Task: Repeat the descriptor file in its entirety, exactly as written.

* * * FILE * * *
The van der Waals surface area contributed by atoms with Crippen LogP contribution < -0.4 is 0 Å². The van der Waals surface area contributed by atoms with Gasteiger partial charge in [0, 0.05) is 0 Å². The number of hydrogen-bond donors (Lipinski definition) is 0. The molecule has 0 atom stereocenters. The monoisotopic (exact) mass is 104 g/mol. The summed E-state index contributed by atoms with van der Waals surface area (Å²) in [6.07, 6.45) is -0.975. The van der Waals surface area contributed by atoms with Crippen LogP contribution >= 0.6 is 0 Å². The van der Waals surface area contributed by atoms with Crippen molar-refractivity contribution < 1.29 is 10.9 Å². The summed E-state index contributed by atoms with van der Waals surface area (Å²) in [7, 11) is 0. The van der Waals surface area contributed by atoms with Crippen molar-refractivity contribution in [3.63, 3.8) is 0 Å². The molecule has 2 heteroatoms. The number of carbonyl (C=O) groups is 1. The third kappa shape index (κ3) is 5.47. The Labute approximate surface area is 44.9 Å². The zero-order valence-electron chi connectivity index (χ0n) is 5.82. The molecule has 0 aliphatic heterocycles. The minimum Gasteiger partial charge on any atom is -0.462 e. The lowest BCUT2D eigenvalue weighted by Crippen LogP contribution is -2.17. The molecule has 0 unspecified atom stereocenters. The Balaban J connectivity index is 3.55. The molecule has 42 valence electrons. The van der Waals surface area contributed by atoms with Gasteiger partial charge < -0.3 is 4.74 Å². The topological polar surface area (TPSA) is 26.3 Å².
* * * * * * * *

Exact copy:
The van der Waals surface area contributed by atoms with Crippen LogP contribution < -0.4 is 0 Å². The van der Waals surface area contributed by atoms with Gasteiger partial charge in [0, 0.05) is 0 Å². The number of hydrogen-bond donors (Lipinski definition) is 0. The molecule has 0 atom stereocenters. The monoisotopic (exact) mass is 104 g/mol. The summed E-state index contributed by atoms with van der Waals surface area (Å²) in [6.07, 6.45) is -0.975. The van der Waals surface area contributed by atoms with Crippen LogP contribution >= 0.6 is 0 Å². The van der Waals surface area contributed by atoms with Crippen molar-refractivity contribution < 1.29 is 10.9 Å². The summed E-state index contributed by atoms with van der Waals surface area (Å²) in [7, 11) is 0. The van der Waals surface area contributed by atoms with Crippen molar-refractivity contribution in [3.63, 3.8) is 0 Å². The molecule has 2 heteroatoms. The number of carbonyl (C=O) groups is 1. The third kappa shape index (κ3) is 5.47. The Labute approximate surface area is 44.9 Å². The zero-order valence-electron chi connectivity index (χ0n) is 5.82. The molecule has 0 aliphatic heterocycles. The minimum Gasteiger partial charge on any atom is -0.462 e. The lowest BCUT2D eigenvalue weighted by Crippen LogP contribution is -2.17. The molecule has 0 unspecified atom stereocenters. The Balaban J connectivity index is 3.55. The molecule has 42 valence electrons. The van der Waals surface area contributed by atoms with Gasteiger partial charge < -0.3 is 4.74 Å². The topological polar surface area (TPSA) is 26.3 Å².